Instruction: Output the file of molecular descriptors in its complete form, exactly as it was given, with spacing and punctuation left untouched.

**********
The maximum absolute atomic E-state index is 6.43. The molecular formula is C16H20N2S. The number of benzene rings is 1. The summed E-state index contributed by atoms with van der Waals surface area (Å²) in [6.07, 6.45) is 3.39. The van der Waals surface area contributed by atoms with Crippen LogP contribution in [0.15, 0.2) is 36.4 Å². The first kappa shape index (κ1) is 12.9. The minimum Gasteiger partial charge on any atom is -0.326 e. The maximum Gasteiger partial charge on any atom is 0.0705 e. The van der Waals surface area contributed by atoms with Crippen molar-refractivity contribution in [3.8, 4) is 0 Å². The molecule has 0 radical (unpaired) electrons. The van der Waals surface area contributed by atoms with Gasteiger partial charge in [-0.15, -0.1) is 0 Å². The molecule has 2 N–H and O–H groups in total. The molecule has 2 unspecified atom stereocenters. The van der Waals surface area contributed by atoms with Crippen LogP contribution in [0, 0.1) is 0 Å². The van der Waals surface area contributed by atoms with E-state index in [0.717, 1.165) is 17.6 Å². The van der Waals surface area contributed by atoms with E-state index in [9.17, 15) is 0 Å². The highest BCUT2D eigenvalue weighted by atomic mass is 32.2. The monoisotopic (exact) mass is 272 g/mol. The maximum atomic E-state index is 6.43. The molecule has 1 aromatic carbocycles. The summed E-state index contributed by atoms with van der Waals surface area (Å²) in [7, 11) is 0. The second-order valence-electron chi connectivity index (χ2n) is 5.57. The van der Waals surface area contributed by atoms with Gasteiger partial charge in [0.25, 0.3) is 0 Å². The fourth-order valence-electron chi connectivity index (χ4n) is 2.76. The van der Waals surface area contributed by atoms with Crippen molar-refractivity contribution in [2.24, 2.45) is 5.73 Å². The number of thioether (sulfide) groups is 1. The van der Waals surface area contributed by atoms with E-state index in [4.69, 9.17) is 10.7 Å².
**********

The maximum absolute atomic E-state index is 6.43. The molecular formula is C16H20N2S. The number of benzene rings is 1. The summed E-state index contributed by atoms with van der Waals surface area (Å²) in [6.07, 6.45) is 3.39. The van der Waals surface area contributed by atoms with Crippen LogP contribution in [0.15, 0.2) is 36.4 Å². The first kappa shape index (κ1) is 12.9. The minimum Gasteiger partial charge on any atom is -0.326 e. The maximum Gasteiger partial charge on any atom is 0.0705 e. The van der Waals surface area contributed by atoms with Crippen molar-refractivity contribution in [3.8, 4) is 0 Å². The molecule has 0 radical (unpaired) electrons. The van der Waals surface area contributed by atoms with Gasteiger partial charge in [-0.15, -0.1) is 0 Å². The molecule has 2 N–H and O–H groups in total. The molecule has 2 unspecified atom stereocenters. The van der Waals surface area contributed by atoms with Crippen LogP contribution in [0, 0.1) is 0 Å². The van der Waals surface area contributed by atoms with E-state index in [0.717, 1.165) is 17.6 Å². The van der Waals surface area contributed by atoms with E-state index in [9.17, 15) is 0 Å². The highest BCUT2D eigenvalue weighted by atomic mass is 32.2. The monoisotopic (exact) mass is 272 g/mol. The maximum atomic E-state index is 6.43. The molecule has 1 aromatic carbocycles. The summed E-state index contributed by atoms with van der Waals surface area (Å²) in [7, 11) is 0. The second-order valence-electron chi connectivity index (χ2n) is 5.57. The van der Waals surface area contributed by atoms with Gasteiger partial charge in [0.25, 0.3) is 0 Å². The fourth-order valence-electron chi connectivity index (χ4n) is 2.76. The van der Waals surface area contributed by atoms with Crippen molar-refractivity contribution in [2.24, 2.45) is 5.73 Å². The number of thioether (sulfide) groups is 1. The van der Waals surface area contributed by atoms with E-state index in [4.69, 9.17) is 10.7 Å².